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Glasshouse: Speaking In Tongues.

30 September 2002 | 12:00 am | Matt Thrower
Originally Appeared In

We Are Glass.

More Glasshouse More Glasshouse

Glasshouse launch Doublespeak at the Healer this Friday

Glasshouse are one of those accomplished live bands that can grab an audience’s attention through whatever means necessary. Whether armed simply with acoustic guitars, or providing a fully amped rock show, this Brisbane three-piece can thrill a crowd with their melodic, atmospheric rock/pop.

The evidence of their craftsmanship can be found on their new EP Doublespeak, which features accessible tunes not afraid to dabble in adventurous sonics. It also helps having three members who can all sing.

“Harmonies have always been our big thing live,” says bassist/vocalist Stew. “On this particular record, Dan (guitars, vocals) sings most of the tracks, but that was just track selection. There’s a lot of our songs where you wouldn’t even know who was singing lead, it’s like the Crowded House thing with two voices singing together all the way through.”

It seems Glasshouse have some rather curiously diverse influences. Their press release describes them as being inspired by Crowded House AND Tool!

“Can you hear both those influences on the CD, though?” Stew asks me.

To a degree, I respond. In that it has a both a sense of melodicism and a dark intensity.

“Yeah, kinda like moody melodic music,” says Stew.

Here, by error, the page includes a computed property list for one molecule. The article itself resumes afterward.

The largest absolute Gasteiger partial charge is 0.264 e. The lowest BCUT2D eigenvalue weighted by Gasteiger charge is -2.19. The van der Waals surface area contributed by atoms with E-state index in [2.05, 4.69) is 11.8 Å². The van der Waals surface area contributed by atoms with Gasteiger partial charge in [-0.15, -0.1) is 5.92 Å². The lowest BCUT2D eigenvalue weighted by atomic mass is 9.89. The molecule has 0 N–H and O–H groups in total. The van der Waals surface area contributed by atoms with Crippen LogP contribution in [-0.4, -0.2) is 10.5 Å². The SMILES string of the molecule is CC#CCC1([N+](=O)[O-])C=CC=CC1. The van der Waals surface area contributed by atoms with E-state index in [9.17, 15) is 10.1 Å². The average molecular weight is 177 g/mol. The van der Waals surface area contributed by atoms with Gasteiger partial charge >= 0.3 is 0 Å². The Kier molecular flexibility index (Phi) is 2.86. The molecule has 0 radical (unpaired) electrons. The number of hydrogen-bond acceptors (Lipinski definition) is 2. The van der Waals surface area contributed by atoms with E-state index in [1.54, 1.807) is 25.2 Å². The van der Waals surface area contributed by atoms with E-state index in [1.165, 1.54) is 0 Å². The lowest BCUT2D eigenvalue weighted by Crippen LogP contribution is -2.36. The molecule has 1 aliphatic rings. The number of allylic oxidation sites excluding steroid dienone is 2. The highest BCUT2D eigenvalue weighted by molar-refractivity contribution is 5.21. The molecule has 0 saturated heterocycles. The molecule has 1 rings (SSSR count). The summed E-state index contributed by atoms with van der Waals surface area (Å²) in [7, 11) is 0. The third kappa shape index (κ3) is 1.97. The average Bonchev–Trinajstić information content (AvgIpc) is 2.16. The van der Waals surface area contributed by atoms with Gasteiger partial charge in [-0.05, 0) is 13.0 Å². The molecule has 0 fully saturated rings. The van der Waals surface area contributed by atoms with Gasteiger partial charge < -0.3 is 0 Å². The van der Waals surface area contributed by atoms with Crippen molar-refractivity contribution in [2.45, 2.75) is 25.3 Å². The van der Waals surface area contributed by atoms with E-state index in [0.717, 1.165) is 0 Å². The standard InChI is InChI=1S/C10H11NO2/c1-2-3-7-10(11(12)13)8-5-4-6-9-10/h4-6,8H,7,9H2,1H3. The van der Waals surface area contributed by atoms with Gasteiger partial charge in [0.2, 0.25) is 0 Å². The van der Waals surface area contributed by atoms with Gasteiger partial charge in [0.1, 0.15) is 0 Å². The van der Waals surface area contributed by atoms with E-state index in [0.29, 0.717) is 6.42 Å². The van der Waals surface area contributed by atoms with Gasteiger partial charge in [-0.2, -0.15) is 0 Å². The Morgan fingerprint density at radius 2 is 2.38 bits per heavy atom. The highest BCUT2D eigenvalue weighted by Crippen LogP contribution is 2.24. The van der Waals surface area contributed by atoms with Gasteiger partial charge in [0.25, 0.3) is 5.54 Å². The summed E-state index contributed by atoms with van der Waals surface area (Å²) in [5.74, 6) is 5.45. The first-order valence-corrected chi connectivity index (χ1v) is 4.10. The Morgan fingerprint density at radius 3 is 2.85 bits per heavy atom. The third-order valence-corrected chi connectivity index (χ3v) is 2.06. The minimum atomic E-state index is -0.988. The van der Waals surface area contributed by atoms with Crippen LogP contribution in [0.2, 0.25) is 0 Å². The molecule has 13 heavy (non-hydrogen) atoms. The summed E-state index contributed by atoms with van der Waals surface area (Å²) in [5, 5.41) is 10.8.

“I reckon what we try to do is to be influenced by things and not actually sound like any of them,” explains Dan. “Like our producer (Tane Matheson) is mostly influenced by British electronica. He’s really influenced by Massive Attack and Tricky. I actually come from (the town) Portishead, where all those bands come from. For this CD, just to do the recordings, we took five months. We deliberately took that time, because we wanted to make sure it was finished instead of sending it out and not being happy with it. We wanted to make sure the artwork was perfect and the music sounded immaculate.”

The EP represents a considerable development in the band’s sound. I ask if we can expect a completely different direction again on the next Glasshouse recording.

“Definitely,” says Stew.

“Of course,” agrees Dan. “More developed than different, perhaps. We’re not in a hurry to evolve. Let it come naturally. As long as it sounds really good being played on an acoustic guitar.”